Public-private partnerships: The global debt iceberg?

29 June 2016 | Guest analysis

Campaigners warn of ‘debt iceberg’ at Africa private finance summit, London, November 2015 - Credit: Jubilee Debt Campaign

According to the World Bank public-private partnerships (PPPs), a catch-all term used widely to indicate investments involving both the public and private sectors, are now responsible for 15-20 per cent of infrastructure investment in developing countries.

PPPs are usually contracts where the public sector provides guarantees to the private sector, often meaning that the private sector can make profits whilst risk remains with the public. Many of these guarantees create real costs for the public sector from the start of the contract, such as agreeing to pay a certain annual amount for a hospital. Other costs will be contingent liabilities, where the government guarantees payments if revenues do not meet a certain level, for instance by a government topping up payments to an electricity producer if revenues have not met the contracted amount or if a debt is defaulted on.

The UK government was one of the trailblazers for a form of PPP where the private sector undertakes an investment in major infrastructure, such as schools or hospitals, and the government guarantees payments for its use for several decades. These forms of PPPs have the same financial impact as a government borrowing directly, but the payment obligations are not included in the state’s debt figures. This enables debt payments to be hidden from the public view.

Research commissioned by the European Parliament suggests that PPPs are the most expensive way for governments to invest in infrastructure

The cost to a government of using PPPs to invest is usually higher than if it had simply borrowed the money itself. This is because private sector borrowing costs more, private contractors demand a significant profit, and negotiations are normally weighted in the private sector’s favour, particularly when government familiarity with and capacity to develop favourable PPP contracts are weak, as is often the case in developing countries. A 2015 study by the World Bank’s Independent Evaluation Group found that of 442 World Bank-supported PPPs, no more than three per cent were assessed for their fiscal impact on the country involved.

Research commissioned by the European Parliament in 2014 suggests that PPPs are the most expensive way for governments to invest in infrastructure, ultimately costing more than double financing made through bank loans or bond issuance. According to research by Maximilien Queyranne from the IMF Fiscal Affairs Department, the fiscal risks of PPPs are “potentially large” because they can be used to “move spending off budget and bypass spending controls” and “move debt off balance sheet and create contingent and future liabilities”.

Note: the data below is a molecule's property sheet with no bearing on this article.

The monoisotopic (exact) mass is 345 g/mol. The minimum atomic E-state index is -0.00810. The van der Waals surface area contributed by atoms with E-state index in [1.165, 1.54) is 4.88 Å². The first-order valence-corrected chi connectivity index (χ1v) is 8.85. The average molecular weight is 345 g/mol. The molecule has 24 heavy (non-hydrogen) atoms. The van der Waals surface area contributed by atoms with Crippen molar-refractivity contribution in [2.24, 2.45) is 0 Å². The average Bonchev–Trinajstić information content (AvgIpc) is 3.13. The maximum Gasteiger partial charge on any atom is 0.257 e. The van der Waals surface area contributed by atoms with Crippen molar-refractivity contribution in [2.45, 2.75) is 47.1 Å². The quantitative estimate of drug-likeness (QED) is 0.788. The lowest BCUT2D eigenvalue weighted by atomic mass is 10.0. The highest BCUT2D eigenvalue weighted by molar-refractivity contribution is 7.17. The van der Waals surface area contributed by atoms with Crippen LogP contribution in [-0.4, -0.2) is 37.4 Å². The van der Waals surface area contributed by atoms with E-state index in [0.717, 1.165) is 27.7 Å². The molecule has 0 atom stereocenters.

This is the case even in a high-capacity country such as the UK where between 1990 and 2013, $78 billion of capital investment took place. Based on average interest rates over the time period, it would have cost the UK government $140 billion to borrow the $78 billion, but instead it committed to re-paying $420 billion over the lifetime of the PPP contracts, an additional $280 billion. In addition to the hidden debt liabilities, PPPs in developing countries usually suffer from lack of transparency. There is no public release of information of the terms imposed by PPP contracts. Governments, private companies and multilateral institutions can hide behind the vagueness of the term ‘PPP’, pretending that an investment is somehow cheaper because the private sector is involved, hiding the actual cost to the government. Moreover, the IMF and World Bank’s current Debt Sustainability Framework takes no account of the cost of PPPs. This makes use of PPPs more favourable as it allows the debt assessments to be bypassed, even though a PPP is likely to be more expensive. It also leaves the public unaware of the true financial risks facing governments.

Regardless of who invests, infrastructure has to be paid for whether through user charges or government spending. PPPs should only go ahead if they have been publicly shown to be the cheapest and most efficient way of providing infrastructure or services of the required quality, in line with meeting basic needs of the population and human rights obligations of the state. They should never be pushed through as part of explicit or implicit conditions, for instance through funding mechanisms which require that the money must be solely used for PPPs. And there should be the same transparency of all costs and liabilities as would be expected if a project were funded by direct government borrowing.

Guest analysis by Tim Jones, Jubilee Debt Campaign
For more information on the financial risks of PPPs, and other debt threats across the world, see the Jubilee Debt Campaign report
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